The conflict, along with the potentially calamitous economic consequences of a debt default, will no doubt color some of Biden's remarks on Tuesday as he looks to reassure the 53% of Americans who are "very" concerned about that outcome, according to a new ABC News/Washington Post poll.

Biden and McCarthy agree that the nation cannot default on its debt.

But with the Treasury already using "extraordinary measures" to keep the United States out of the red, that's about all they agree on.

Now that Republicans narrowly control the House, raising the debt limit cannot be accomplished without GOP votes, giving McCarthy increased influence over negotiations, if he can wrangle his conference. But McCarthy captured the gavel in the House only after a protracted speaker election that required him making concessions to the right wing of his party.

Many of those members see a debt limit hike as a powerful bargaining chip in their efforts to slash what they see as out-of-control federal spending. McCarthy has taken to their position.

The speaker looked to preempt the president's State of the Union speech in remarks on Monday night in which he outlined what he saw as the major risks the nation faces by failing to cut its spending. He described the $31.4 trillion national debt as the "greatest threat to our future."

"President Biden wants Congress to raise the debt limit yet again … without a single, sensible change to how government spends your hard-earned money. None. Does that sound responsible to you?" McCarthy said. "What Americans want -- and what Republicans are fighting for -- is a responsible debt limit increase that puts us on a path towards a healthier economy."

But that's a nonstarter for the Biden administration, which maintains that the debt limit must be raised without any political negotiation or bargaining, as has been done under both parties over many years.

"It's just that simple. There should be no hostage-taking here. There should be no attempts to exploit the debt ceiling or to leverage it," White House press secretary Karine Jean-Pierre said at a briefing last month.

Biden has also pushed McCarthy to "show me your budget" -- a call for the Republican speaker to outline exactly which cuts to the federal budget he'd like to see made in exchange, given his criticism of federal spending.

McCarthy has yet to present such a budget and his remarks on Monday night again lacked details about what sorts of specific cuts he'd call for.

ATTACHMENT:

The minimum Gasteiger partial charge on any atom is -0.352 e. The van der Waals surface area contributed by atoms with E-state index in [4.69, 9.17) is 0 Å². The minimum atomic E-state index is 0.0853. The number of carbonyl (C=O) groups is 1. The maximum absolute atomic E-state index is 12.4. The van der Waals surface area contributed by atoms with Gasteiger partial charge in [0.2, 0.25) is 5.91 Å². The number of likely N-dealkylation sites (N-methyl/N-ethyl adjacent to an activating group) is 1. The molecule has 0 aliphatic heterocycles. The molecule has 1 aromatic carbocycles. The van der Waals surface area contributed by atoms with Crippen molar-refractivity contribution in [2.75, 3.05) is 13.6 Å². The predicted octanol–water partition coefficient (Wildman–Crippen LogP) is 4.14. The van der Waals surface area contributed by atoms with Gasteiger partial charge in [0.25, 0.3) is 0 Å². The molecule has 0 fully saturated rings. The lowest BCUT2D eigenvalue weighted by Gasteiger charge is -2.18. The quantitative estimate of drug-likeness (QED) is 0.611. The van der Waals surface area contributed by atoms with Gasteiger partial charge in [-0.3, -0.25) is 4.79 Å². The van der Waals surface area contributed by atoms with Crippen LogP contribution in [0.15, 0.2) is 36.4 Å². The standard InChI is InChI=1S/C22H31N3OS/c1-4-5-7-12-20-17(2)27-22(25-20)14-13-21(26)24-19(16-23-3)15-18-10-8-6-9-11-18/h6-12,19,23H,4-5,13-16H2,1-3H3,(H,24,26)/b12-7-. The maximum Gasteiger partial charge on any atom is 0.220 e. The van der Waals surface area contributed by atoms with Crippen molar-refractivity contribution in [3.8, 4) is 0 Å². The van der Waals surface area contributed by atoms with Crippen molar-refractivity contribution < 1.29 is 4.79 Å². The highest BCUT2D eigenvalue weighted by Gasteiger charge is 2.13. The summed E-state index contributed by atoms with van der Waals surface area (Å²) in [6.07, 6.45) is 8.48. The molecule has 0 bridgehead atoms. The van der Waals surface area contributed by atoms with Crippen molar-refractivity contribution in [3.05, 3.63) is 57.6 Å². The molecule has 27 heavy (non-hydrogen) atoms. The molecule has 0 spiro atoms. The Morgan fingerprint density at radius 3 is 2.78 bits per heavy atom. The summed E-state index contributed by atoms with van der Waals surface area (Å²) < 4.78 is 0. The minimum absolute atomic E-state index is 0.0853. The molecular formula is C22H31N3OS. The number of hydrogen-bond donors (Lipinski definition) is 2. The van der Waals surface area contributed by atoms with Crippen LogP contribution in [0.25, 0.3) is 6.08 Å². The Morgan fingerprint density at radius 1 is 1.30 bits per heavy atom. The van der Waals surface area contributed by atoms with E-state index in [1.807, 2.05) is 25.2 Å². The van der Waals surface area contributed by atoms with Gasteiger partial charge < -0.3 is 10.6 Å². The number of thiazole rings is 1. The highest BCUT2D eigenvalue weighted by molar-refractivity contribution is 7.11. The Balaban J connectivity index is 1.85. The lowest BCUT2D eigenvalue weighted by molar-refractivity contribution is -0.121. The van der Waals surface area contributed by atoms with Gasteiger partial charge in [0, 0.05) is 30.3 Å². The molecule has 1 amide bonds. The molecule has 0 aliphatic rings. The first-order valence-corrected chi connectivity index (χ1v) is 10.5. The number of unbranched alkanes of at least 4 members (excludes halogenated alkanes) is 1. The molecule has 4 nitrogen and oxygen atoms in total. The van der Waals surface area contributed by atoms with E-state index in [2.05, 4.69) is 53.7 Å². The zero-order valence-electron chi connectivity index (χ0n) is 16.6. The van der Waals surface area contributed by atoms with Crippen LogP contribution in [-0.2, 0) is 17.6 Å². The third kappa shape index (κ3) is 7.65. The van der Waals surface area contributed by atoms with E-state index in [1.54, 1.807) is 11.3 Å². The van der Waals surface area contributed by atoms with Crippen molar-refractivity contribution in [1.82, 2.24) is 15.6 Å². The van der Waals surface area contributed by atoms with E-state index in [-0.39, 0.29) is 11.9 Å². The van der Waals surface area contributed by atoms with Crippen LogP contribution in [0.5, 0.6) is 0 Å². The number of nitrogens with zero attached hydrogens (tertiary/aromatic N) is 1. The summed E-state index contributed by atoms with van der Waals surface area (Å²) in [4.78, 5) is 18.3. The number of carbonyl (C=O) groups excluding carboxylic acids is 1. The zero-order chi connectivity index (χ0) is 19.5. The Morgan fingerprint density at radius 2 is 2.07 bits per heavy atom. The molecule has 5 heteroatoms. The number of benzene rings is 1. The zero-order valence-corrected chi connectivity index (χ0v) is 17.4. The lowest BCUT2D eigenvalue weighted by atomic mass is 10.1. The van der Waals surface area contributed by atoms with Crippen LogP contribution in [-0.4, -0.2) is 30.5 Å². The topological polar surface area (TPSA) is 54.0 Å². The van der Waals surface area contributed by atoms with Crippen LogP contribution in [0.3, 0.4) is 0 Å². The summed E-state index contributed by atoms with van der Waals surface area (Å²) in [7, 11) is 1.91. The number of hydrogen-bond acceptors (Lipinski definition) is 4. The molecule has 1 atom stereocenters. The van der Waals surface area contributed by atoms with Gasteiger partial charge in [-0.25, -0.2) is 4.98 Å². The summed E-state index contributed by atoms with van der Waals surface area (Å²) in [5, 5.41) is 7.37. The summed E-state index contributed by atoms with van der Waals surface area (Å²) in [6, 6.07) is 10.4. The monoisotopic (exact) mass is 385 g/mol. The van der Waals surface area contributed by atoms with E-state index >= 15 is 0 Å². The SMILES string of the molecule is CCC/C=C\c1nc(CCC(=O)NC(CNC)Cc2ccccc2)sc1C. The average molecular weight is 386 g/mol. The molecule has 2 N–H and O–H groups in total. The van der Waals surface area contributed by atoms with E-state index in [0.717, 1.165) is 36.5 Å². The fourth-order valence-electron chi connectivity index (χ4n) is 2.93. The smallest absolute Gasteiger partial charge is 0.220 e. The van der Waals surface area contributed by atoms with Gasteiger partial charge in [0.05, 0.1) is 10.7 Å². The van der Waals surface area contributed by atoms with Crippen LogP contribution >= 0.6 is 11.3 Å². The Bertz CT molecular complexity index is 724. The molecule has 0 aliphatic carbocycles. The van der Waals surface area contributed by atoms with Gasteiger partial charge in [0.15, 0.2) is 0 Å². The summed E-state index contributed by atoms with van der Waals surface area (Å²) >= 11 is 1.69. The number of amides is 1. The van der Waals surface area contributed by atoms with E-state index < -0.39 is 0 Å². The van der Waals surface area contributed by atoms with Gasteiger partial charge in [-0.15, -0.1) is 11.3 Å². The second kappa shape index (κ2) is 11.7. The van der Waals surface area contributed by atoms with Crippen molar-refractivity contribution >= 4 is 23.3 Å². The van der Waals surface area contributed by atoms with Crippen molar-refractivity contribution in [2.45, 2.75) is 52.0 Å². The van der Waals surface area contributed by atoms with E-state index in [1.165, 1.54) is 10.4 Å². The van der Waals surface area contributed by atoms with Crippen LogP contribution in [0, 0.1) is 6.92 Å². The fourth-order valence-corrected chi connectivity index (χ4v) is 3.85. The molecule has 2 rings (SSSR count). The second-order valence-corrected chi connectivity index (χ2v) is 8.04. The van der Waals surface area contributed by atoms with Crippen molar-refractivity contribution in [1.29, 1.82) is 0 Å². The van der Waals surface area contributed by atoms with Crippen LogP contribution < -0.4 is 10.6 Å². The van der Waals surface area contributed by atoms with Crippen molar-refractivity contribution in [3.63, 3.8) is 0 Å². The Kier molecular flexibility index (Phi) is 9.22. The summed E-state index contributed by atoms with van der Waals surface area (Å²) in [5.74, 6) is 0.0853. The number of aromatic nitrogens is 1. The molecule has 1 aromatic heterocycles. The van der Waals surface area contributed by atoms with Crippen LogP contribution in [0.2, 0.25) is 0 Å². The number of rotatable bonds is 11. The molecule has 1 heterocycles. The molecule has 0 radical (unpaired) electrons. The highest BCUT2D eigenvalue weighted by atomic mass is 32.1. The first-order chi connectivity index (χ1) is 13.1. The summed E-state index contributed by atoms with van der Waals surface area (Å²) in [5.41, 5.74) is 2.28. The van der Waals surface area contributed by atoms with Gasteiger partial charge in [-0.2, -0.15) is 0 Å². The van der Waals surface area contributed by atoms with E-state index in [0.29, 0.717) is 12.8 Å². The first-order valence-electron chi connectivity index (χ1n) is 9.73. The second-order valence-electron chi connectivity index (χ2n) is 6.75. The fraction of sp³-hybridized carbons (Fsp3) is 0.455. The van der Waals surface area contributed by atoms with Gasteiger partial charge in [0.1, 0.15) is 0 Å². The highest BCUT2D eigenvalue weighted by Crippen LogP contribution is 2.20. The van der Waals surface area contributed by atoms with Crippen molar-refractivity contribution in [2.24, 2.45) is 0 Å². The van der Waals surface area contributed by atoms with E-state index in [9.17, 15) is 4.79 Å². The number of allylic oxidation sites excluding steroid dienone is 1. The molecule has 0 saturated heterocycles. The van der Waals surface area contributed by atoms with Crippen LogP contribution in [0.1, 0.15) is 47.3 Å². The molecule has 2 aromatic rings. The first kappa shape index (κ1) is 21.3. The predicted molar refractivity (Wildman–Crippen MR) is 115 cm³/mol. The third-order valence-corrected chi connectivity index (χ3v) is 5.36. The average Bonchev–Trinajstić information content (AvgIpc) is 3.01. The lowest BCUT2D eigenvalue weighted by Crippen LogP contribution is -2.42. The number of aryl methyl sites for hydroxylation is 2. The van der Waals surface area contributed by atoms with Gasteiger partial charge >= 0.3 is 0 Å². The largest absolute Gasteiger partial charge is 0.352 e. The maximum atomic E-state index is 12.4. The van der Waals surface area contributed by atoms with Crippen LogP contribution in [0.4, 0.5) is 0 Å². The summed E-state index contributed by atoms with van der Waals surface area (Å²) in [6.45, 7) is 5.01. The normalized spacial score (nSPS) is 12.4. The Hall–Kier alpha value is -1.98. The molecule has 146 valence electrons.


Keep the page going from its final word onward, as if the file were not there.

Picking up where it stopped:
And while McCarthy has publicly insisted that decreasing funds for Medicare or Social Security is "off the table," Democrats and the White House have pointed to the ambiguity around his plan to suggest otherwise.

McCarthy's comments on Monday came after he and Biden discussed the debt limit and other issues at White House last week, their first meeting since McCarthy became speaker. The sit-down yielded no commitments or outcomes, but both McCarthy and Biden described it optimistically.

"I think, at the end of the day, we can find common ground, I really do," McCarthy told reporters in the White House driveway.

A few minutes later, the White House released its take on the meeting, saying the two men had a "frank and straightforward dialogue" and that the conversation would continue.

Both parties said no concessions were made.

Separately, top Biden administration officials have indicated that the White House will negotiate on spending and the budget in parallel talks -- as long as the debt ceiling is raised without strings attached.

"One is not appropriate for negotiation; the other one is," Transportation Secretary Pete Buttigieg said Sunday on ABC's "This Week."

The emerging impasse echoes the 2011 debt crisis, during which the country came so close to default that its creditworthiness was downgraded for the first time in the nation's history.

At the time, the Republican-controlled House was again looking to exact spending concessions from a Democratic president.

Months before a deal, brokered in part by then-Vice President Joe Biden and Republican Leader Mitch McConnell, was passed, then-President Barack Obama addressed the nation's debt in his own State of the Union address.

Obama called for a five-year freeze to domestic spending that would "require painful cuts" to slow ballooning debt growth.

"I'm willing to eliminate whatever we can honestly afford to do without," he. "But let's make sure that we're not doing it on the backs of our most vulnerable citizens."

Copyright © 2023, ABC Audio. All rights reserved.

Chinese surveillance balloons during Trump, early Biden admin not spotted by NORAD, commander says

Peter Zay/Anadolu Agency via Getty Images

(WASHINGTON) -- Previous Chinese surveillance balloon incidents that occurred during the Trump administration and early under the Biden administration were not spotted by NORAD at the time, Air Force Gen. Glen VanHerck, commander of the North American Aerospace Defense Command and U.S. Northern Command, told reporters Monday.

"We did not detect those threats. And that's a domain awareness gap that we have to figure out," VanHerck said.